Oil Well Engineering Co Ltd

The only British manufacturer of oilfield equipment after World War 2 was the Oil Well Engineering Company (O.W.E.Co Ltd) at Cheadle Heath, Stockport.


Made up of a consortium of Shell, BP, Iraq Petroleum Company, the UK Government and the National Supply Company of America they entered into arrangements for the O.W.E. Co Ltd to manufacture in the UK National Supply's oil rigs and other associated equipment under licence.


O.W.E. Co Ltd was the largest manufacturer of oilfield equipment outside the USA employing up to 1,000 people during World War 2 and around 700 during the 1950's.


American owners National Supply closed the Oil Well Engineering works at Cheadle Heath in 1998 after investing around £4m in the factory only the year before.


Throughout the 1950's Edward Beck & Son Ltd were contracted to deliver vast amounts of oil well drilling equipment on behalf of the Oil Well Engineering Company Ltd to Liverpool docks for export to the Persian Gulf.


Edward Beck's former military AEC Matador is seen here in 1952 after loading up with drilling equipment from the Oil Well Engineering Co Ltd at Cheadle Heath Stockport whose premises can be seen in the background.


Click on this or any other image in this gallery to view full size.


Diamond 'T' 6X4 prime mover Reg No PML 804, pictured here in 1955, is at the premises of the Oil Well Engineering Co Ltd Cheadle Heath Stockport after loading up with drilling equipment destined for export via Liverpool Docks.


'S' Type Bedford 4x2 tractor unit Reg No MJA 789 is parked up in the premises of the Oil Well Engineering Company Ltd in Cheadle Heath near Stockport.


It is coupled to a purpose built trailer made in Edward Beck's own workshop at Stockport  by Polish engineer Joe Terlecki.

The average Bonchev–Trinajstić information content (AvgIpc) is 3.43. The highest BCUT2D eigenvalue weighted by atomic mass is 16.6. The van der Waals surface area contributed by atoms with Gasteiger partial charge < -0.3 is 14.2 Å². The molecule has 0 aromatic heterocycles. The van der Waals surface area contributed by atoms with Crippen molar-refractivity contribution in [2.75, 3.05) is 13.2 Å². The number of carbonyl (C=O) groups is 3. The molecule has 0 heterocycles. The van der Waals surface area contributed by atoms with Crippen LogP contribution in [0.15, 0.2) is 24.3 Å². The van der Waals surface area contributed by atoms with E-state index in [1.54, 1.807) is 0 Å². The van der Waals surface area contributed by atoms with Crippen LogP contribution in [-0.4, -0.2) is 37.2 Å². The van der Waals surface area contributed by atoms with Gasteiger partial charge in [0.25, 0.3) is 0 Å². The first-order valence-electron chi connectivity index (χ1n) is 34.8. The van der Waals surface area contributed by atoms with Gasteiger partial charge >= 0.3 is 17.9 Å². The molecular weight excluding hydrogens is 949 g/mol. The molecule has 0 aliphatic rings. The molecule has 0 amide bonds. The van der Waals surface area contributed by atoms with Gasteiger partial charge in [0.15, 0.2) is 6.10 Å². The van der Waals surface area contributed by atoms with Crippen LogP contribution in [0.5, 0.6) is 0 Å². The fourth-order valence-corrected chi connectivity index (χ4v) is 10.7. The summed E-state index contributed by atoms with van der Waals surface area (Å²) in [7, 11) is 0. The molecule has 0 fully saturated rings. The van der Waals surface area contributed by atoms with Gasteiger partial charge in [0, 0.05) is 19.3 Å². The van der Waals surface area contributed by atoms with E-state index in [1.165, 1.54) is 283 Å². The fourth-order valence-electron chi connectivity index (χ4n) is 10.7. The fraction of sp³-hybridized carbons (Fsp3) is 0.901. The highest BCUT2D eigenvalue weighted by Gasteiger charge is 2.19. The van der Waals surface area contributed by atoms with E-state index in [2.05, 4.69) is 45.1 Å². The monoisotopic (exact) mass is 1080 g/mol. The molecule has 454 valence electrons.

Driver Vernon Macro chats to Teddy Beck alongside another load of oil well drilling equipment destined for the Persian Gulf via Liverpool Docks.


One of the largest loads to come out of the Oil Well Engineering factory at Cheadle Heath is pictured here about to set off on it's journey to Liverpool. 


 This is the first of a series of pictures showing this unusual shaped load which was destined for the Persian Gulf via Liverpool Docks. 


Seen here parked on Whitworth Street Manchester en-route to Liverpool Docks this particular street was a designated parking area for heavy goods vehicles


A side view of the unusual shaped load which was destined for Liverpool Docks.


Click on image to view full size.


 Seen here parked on Whitworth Street, near the centre of Manchester, this particular street was a designated parking area for heavy goods vehicles in those days a far cry from the parking meters that abound in the area today.


6x4 FG Foden S18 Reg No HGB 631 was assigned to haul the large load from Stockport to Liverpool Docks.


It is pictured parked up on Whitworth Street near the centre of Manchester, where in those days you could park up over night with out fear of any damage being done to vehicle or load.


6x4 FG Foden S18 Reg No HGB 631 arrives at Liverpool Docks and awaits unloading on the quayside.


The ship was owned by Strick Line, who had regular sailings out of Liverpool docks and were one of the principle shipping lines serving ports in the Persian Gulf, taking equipment for the oilfields throughout the 1950's.


Edward Beck's FG Foden S18 Reg No KDB 703 also arrives on the quayside at Liverpool Docks with another piece of equipment manufactured by O.W.E. destined for the Persian Gulf.


Job done as the load is lifted up and away and stowed on board the ship which was destined for the Persian Gulf.


Foden ballast tractor Reg No ODB 832 and it's load are seen here parked up for the weekend on Whitworth Street close to the centre of Manchester which was a designated parking area for heavy goods vehicle throughout the 1950's and 1960's.


 Covered with a tarpaulin to protect it from the elements during the weekend the Foden is coupled up to a purpose built trailer measuring 15ft 6in built by the Oil Well Engineering Co Ltd destined for the Persian Gulf.


 The steam engines in the picture were 'pilot' engines used for shunting carriages at the near by Central Station.


The 15ft 6in wide trailer built by the Oil Well Engineering Co Ltd would have been used abroad as a mobile drilling platform on its arrival in the Persian Gulf.


A close up shot of the 15ft 6in wide trailer built and designed by the Oil Well Engineering Co Ltd.


 This extra wide trailer and all the attached equipment on board would have been used as a mobile drilling platform on its arrival in the Persian Gulf.


Parked outside the depot on Greg Street this huge packing case of Oil Well Engineering machinery is seen here on a brand new Dyson low-loader ready for departure to Liverpool Docks. 



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